The Pioneer Accountable Care Organization Model program, one of the most ambitious federal value-based healthcare delivery initiatives, is at a crossroads.
Since launching in 2012 with 32 inaugural participants, the program has dwindled to 23 pioneers. The first year of gainsharing data shows more pain than gain for early Pioneer ACO participants.
Now federal officials appear poised to inject some energy into the initiative, with new rules in the works designed to optimize the program and a second round of participant recruitment on the horizon.
The Pioneer ACO program is one of two gainsharing Medicare payment models; the other is the Medicare Shared Savings Program. From the healthcare provider perspective, the former is a higher risk proposition than the latter.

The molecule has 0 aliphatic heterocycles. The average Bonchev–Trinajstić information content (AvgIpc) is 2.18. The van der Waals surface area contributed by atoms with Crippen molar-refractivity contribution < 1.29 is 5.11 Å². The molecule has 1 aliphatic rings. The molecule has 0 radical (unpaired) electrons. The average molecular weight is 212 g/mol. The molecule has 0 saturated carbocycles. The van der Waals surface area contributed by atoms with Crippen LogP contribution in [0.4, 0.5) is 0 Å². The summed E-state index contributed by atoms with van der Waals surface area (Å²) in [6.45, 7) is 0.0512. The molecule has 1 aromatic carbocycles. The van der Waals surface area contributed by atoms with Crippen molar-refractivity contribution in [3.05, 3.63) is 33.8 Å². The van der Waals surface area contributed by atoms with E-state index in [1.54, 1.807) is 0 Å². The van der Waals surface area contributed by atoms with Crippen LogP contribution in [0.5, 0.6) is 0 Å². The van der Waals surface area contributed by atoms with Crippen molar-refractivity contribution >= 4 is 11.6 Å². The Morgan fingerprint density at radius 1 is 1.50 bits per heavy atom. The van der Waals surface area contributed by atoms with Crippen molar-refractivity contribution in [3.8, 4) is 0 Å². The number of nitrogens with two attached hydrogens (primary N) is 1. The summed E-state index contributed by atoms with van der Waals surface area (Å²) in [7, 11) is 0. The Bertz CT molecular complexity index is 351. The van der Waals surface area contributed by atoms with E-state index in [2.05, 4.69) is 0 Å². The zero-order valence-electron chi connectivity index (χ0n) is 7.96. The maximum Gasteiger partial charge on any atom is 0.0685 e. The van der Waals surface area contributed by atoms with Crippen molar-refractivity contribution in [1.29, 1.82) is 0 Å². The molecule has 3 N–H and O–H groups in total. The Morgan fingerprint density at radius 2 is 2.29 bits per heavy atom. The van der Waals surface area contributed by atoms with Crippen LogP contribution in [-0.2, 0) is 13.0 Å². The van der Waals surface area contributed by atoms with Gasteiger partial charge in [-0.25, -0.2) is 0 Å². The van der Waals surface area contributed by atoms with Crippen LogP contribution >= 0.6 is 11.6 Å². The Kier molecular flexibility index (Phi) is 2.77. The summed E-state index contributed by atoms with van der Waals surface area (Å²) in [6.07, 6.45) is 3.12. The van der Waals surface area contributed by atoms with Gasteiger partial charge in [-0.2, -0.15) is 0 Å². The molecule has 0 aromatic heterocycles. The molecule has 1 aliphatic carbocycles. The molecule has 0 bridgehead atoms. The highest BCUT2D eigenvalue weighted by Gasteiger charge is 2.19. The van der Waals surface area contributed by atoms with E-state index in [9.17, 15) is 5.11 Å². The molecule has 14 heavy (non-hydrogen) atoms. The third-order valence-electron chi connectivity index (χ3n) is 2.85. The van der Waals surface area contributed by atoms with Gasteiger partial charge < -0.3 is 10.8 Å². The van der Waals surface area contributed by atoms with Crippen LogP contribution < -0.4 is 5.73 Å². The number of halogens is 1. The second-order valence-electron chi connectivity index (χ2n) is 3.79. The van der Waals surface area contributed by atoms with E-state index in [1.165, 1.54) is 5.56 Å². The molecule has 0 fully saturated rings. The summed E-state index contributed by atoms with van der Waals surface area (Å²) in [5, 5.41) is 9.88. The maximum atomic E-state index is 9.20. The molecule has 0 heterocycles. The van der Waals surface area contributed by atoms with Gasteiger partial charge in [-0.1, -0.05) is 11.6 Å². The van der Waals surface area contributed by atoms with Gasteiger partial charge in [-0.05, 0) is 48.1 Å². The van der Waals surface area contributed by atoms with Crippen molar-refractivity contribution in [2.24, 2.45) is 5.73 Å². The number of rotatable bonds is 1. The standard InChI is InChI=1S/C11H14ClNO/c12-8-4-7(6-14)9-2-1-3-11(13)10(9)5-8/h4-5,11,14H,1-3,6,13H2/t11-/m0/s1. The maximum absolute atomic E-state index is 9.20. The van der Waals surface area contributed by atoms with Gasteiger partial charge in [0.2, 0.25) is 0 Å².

In the Pioneer ACO program, providers can gain revenue for delivering value, but they lose revenue if they fall short of the program's accountable care standards. The level of gainsharing for MSSP participants is relatively low, but there is no risk of losing revenue through the program.
"Pioneer doesn't have a one-sided gainshare approach. You have up and downside risk," says Nyum Gandhi, a partner at Oliver Wyman Group based in Chicago. "Most of the commercial models and even MSSP are upside only. That's why people view MSSP as a learning opportunity. There's low risk."